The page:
Every show ends sometime (unless you're Phantom), so before the cast takes their final bow, there are a few things we want to know.
Manhattan Theatre Club's world premiere Broadway production of Pulitzer Prize winner John Patrick Shanley's Outside Mullingar is set to end its limited run March 16. The play stars Emmy Award winner Debra Messing along with Tony winner Brían F. O'Byrne, Peter Maloney, and Tony nominee Dearbhla Molloy.
In the production Molloy plays Aoife Muldoom, who, as a recent widow and mother to Messing's headstrong Rosemary Muldoom, is a woman with a lot on her plate. As the play's time on Broadway draws to a close, TheaterMania spoke to Molloy about her initial reaction to the show's unbelievable twist ending, her incredible castmates, her love of the spiraling language of John Patrick Shanley.
1. What is your favorite line that you delivered?
I think it's got to be, "Can we go home before the battery on my pacemaker runs down to zero?"
2. Everyone loves inside jokes. So tell us…
a. What's the best one from your show?
When I come off, Brían will pretend to be furious because he now still has a whole 'nother forty minutes to do. And I say, it's because you know, "Good goods come in small parcels."
b. Since there probably is one, what's the punch line of your cast's most unprintable inside joke?
I don't have any of these but at the beginning of the run, because John Patrick Shanley's language is constructed like a sort of spiral, it's layer upon layer upon layer, if you miss out a layer or you get it muddled, you can get into a terrible mess. We have gotten into a frightful mess over the "Kelleys" and the "Rileys," with none of us really knowing which we are and which they are.
3. Every show experiences technical difficulties. What was the worst technical difficulty experienced during your show and how was it handled?
Each kitchen is on a truck [that] comes in independently when the scene changes. But the large cupboard with shelves on, you know, with the cups and saucers and plates and things — kind of slots into the downstage part of the truck, so it comes in by itself. Last night, during our kitchen scene, suddenly the dresser from Debra's kitchen started to come on by itself. It sounded like somebody hammering trying to get in the scene dock doors. So there's a lot of scuttling and scrambling just behind the set, which was the crew desperately trying to haul it back. Then when Debra's kitchen finally came on, it wouldn't come on the full way. So her kitchen looked like it had kind of an L-shaped extension at the back where the dresser sat gloriously alone.
4. What was the most "interesting" present someone gave you at the stage door?
Not strange, but extremely welcome...I seem to have got a lot of candles of various different smells. Candles, flowers, chocolates. Chocolates are divine, but you eat them, don't you? That's the worst of it.
There's also a lot of young Will and Grace fans at the stage door, which is great…so it's brilliant that Will and Grace has brought young people into the theater.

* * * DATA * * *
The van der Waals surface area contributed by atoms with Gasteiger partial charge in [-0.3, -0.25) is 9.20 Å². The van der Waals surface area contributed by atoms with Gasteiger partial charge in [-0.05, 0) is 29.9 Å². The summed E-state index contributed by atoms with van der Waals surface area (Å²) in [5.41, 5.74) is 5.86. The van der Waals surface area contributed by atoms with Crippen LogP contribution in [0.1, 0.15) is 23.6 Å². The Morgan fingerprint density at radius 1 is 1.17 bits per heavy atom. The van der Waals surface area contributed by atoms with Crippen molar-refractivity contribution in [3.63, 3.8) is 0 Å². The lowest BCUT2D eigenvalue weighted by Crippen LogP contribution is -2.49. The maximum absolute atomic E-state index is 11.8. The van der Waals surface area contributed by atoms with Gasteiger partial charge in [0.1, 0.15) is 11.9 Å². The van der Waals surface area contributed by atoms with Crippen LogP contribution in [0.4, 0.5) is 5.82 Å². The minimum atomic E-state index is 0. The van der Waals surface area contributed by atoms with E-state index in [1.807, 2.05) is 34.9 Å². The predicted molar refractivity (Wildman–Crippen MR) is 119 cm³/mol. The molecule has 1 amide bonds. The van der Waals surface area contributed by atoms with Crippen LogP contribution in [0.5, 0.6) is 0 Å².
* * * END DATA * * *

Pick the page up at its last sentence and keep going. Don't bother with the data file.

5. Who is the coolest person who came to see your show? (You can't say family!)
Well, we're talking about sort of gods and goddesses here. I think the greatest shock I had was when I was facing away from the door, and I was talking to my brother and sister-in-law who came backstage, and the next thing, their faces changed radically and they jumped to their feet, and I didn't know what was going on. So I turned around and there was Meryl Streep. The other great shock but absolutely great thrill was Joan Rivers. And I was also a huge fan of Boardwalk Empire, and…Bobby Canavale turned up outside the door, so that was brilliant.
6. When you first read the play's twist ending on paper what was your reaction to it and how has that understanding changed?
Oh, I thought, Well this is never gonna work, they're gonna change this. But what's changed is the way Brían O'Byrne a) plays the part, and b) delivers that line as if it's something — which of course it is — profoundly intimate and private. He's managed to have people in tears.
7. What's the most interesting reaction you've encountered?
Usually it's a sort of a gasp of shock and then a roar of laughter. But not a roar of ridicule at all, it's a roar of kind of delight, in a sense, and also astonishment that they, the audience, are going along with it. It's a roar of "OK, I'll accept this."
8. You and Debra have a fantastic onstage relationship. Have you developed a mother-daughter dynamic offstage as well?
Well, no, apart from the fact that she calls me "ma'am." We have a lovely relationship. In fact, the four of us in the cast, I have to say, we've all bonded sort of instantaneously and it's been terrifically supportive and generous and warm. So it wasn't difficult to develop that relationship. It developed in time, while we were onstage. You know that's what happens in a play. The little tiny glances get put in and you kind of build on where you begin.
9. The women in Outside Mullingar are arguably the strongest characters in the play. Are they indicative of the Irish women you've known?
That's a hard question to answer. Irish women are strong and Irish country woman are particularly strong because they have to be. But I don't think Outside Mullingar is itself typical anymore. John Patrick Shanley is writing a sort of mythic Ireland that he inhabits in his heart and soul as an Irish-American. Now things are much more egalitarian.
10. How do you think things work out in the end for Anthony and Rosemary?
I don't think it's happy ever after, but I don't think it's unhappy ever after. I think it's probably a good sparring relationship. I think that each of them will probably develop into their own parent in a way.